Hearing postponed in ethics case against former state lawmaker accused of sexual harassment

jcheves@herald-leader.comFebruary 24, 2014 

Louisville attorney Thomas Clay filed a sexual harassment lawsuit Tuesday for legislative staffers Cassaundra Cooper, left, and Yolanda Costner against former state Rep. John Arnold.

PHOTO BY JACK BRAMMER | STAFF — Herald-Leader Buy Photo

FRANKFORT — An attorney says that former state Rep. John A. Arnold Jr., D-Sturgis, might be suffering from dementia and uncontrollable behavior problems, prompting a delay in a Legislative Ethics Commission proceeding that was scheduled for Tuesday.

Arnold, 69, was accused last year of sexually harassing three legislative aides at the Capitol. He denied the allegations but resigned from the House.

The ethics commission was set to hear testimony and other evidence against Arnold on Tuesday to determine whether he should face penalties, such as reprimands or fines. However, Arnold's attorney, Steven Downey, won an indefinite postponement Monday by arguing that he needed more time to interview the former lawmaker's doctors and study their test results.

In a motion to the ethics commission, Downey said Arnold had suffered over the past three years from worsening cognitive and behavioral problems that can be attributed to "some form of dementia" and that "his intellectual functioning has decreased radically."

Downey said he wanted the ethics proceeding delayed "until such time as a definitive diagnosis can be reached and explained by doctors, and until such time as his mental status can be connected to his conduct during the time of the allegations in the three complaints."

"There has simply not been enough time to discern precisely what John's issues are," Downey wrote.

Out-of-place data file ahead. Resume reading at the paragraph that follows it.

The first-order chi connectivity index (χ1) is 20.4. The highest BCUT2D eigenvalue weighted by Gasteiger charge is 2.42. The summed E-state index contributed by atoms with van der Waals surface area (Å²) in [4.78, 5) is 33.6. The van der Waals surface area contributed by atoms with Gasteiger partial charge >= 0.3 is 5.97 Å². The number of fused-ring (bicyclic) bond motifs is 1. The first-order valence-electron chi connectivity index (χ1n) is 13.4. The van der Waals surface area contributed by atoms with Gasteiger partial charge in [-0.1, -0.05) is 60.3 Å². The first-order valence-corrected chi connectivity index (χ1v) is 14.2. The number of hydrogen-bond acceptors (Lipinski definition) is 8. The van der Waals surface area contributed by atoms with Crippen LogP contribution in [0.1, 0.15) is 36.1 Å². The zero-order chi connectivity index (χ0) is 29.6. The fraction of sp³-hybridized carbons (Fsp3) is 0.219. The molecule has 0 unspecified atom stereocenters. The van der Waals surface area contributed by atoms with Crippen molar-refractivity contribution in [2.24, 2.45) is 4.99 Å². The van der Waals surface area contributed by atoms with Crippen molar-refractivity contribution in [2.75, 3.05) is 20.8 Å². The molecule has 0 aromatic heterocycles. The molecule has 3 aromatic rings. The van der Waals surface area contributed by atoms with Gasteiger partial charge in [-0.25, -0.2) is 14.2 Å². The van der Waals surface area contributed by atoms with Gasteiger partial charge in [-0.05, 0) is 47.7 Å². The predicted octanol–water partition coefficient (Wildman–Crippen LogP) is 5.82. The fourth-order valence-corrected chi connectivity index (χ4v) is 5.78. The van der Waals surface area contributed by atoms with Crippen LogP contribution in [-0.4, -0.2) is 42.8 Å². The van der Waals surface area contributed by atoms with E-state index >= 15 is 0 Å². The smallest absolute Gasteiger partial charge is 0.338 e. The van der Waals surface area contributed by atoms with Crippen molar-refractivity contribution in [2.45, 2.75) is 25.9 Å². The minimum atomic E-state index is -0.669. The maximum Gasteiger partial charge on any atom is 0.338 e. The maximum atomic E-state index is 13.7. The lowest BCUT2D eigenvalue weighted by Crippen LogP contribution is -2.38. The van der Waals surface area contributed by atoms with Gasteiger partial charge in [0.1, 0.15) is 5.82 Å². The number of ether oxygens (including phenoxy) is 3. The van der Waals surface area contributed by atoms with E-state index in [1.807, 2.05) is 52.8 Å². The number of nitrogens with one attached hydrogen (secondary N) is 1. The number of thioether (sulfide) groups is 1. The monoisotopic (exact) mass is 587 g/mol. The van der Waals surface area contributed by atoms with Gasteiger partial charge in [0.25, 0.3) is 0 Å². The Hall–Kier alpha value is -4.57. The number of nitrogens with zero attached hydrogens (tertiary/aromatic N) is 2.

Arnold's wife, Sandy, can attest that during the past three years, she has worried about her husband's tremors, exhaustion, personality changes and failing memory, Downey wrote.

Arnold retired as a chiropractor in 2011, in part because he lacked the stamina to continue, Downey wrote. He suffered a series of mini-strokes in 2011 and 2012 around the time of surgeries on his carotid artery and heart, and his wife had to take him home before the 2012 legislative session concluded, Downey wrote.

In November 2012, while Arnold allegedly suffered from a noticeable decline in his physical and mental health, he was elected to a 10th two-year term in the House. Democratic leaders named Arnold chairman of the House Budget Review Subcommittee on General Government, Finance and Public Protection. House Speaker Greg Stumbo suspended Arnold from that post in August after the sexual harassment allegations surfaced.

On Monday, Stumbo said some House members witnessed Arnold's deterioration at the Capitol.

"Anyone who observed him would notice that he was not well," he said. "We watched him very closely and monitored what he did."

Arnold's budget committee "didn't have a lot of discretionary money in it," Stumbo said.

Apart from the ethics proceeding, two of the legislative aides alleging sexual harassment, Cassaundra Cooper and Yolanda Costner, are suing Arnold and the Legislative Research Commission in Franklin Circuit Court.

Last month in that case, Downey filed a demand for the women to produce the names and addresses of all doctors, psychiatrists, psychologists, therapists and counselors they have seen since the mid-1980s.

The women are frustrated that in the months since they've come forward to file complaints about Arnold's behavior, nothing has been done to compensate them or punish the former lawmaker, said their attorney, Thomas Clay.

Arnold and his attorney "have had more than ample opportunity to conduct whatever medical testing he thought was necessary to prepare a defense," Clay said. "I wouldn't go so far as to say this is contrived. But it definitely doesn't pass the stink test."

John Cheves: (859) 231-3266. Twitter: @BGPolitics. Blog: Bluegrasspolitics.bloginky.com.

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